A comprehensive training programme was developed and implemented for the ITN fellows, including periodic training workshops and summer schools (open also to external scientists), in addition to the national PhD programs of each hosting institutions.
The key scientific objectives of NAMASEN-ITN included:
• Developing carbon-based nanomaterials and novel surface chemistry to enhance and optimize the electrical interfacing between neuronal tissue and artificial devices, at the cell level;
• Characterizing and mathematically describing the electrical activity dynamics, plasticity, and rewiring, in reduced neurobiological systems;
• Advancing enabling (micro)technologies for novel drug-screening platforms and neuroprosthetics.

Results Achieved
Six summer schools and training workshops were organized across Europe. Several ESRs and ERs completed secondment-training periods, benefitting from partner institutions’ heterogeneity, in terms of resources, equipment, and research interests. The private sector was closely involved in the training and research activities. Complementary trainings were performed for each event, focusing on soft-skills such as Grant Proposals Writing, Presentation and Networking Skills, Ethics, and Public Dissemination.
• More than 30 papers have been published or are under preparation, including top journals such as Nature, Nature Nanotechnologies, Nature Communications, Scientific Reports, Small, Carbon, Journal of Physiology;
• Almost 90 contributions to international conferences and meetings;
• Cross-fertilization with twin ITNs and related EC-funded projects;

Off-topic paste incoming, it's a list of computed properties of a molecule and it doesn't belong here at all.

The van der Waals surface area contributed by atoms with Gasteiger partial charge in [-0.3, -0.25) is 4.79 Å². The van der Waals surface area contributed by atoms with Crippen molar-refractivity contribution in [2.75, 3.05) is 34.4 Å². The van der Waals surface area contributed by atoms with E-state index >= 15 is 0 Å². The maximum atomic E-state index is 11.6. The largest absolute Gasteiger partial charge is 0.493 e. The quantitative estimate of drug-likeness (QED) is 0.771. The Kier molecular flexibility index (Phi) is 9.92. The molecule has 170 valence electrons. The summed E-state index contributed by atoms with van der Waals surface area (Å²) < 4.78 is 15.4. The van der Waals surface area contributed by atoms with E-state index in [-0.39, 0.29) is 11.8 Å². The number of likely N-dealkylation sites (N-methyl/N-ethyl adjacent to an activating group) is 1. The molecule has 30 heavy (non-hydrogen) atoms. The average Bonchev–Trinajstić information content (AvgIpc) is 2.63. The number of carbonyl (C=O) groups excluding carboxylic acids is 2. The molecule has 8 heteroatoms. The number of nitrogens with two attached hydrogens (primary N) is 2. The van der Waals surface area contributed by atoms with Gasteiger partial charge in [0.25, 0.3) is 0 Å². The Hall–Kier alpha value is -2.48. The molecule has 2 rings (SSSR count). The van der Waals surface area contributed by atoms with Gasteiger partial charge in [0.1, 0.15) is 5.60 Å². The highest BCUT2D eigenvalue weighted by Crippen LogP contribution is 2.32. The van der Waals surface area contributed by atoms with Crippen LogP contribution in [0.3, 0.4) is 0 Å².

• Newly launched FP7 and H2020 EC-funded projects;
• Completion of all milestones and deliverables of the project;

Main results, Expected Results and Potential Impact and Use
• Novel, carbon-based arrays of substrate microelectrodes were fabricated, experimentally tested and validated;
• Surface functionalization of carbon-based substrates was optimised, facilitating neuronal adhesion and electrical signal transfer;
• Quantitative mathematical models were defined to describe dynamical and plastic properties of neuronal networks, their activity-dependent (re)wiring, and the biophysics bases of electrical signal transduction by artificial devices;
• Adoption of neuroelectronic technologies for pharma-industry medium throughput screening.

The NAMASEN-ITN has offered unique career-development opportunities, with one ER being promoted to Chief Scientific Officer of a SME. The network represented and will continue to represent a virtual institute of technological, neurobiological, industrial, and preclinical research that can hardly be matched in quality and breadth by even the best academic institutions. The NAMASEN activities will continue in forthcoming joint application, continuing strengthening academic and industrial collaborations and representing a new standards for European research, as a model for graduate training programmes substantially advancing fundamental and applied research at the interface between neurosciences and (micro/nano)technologies.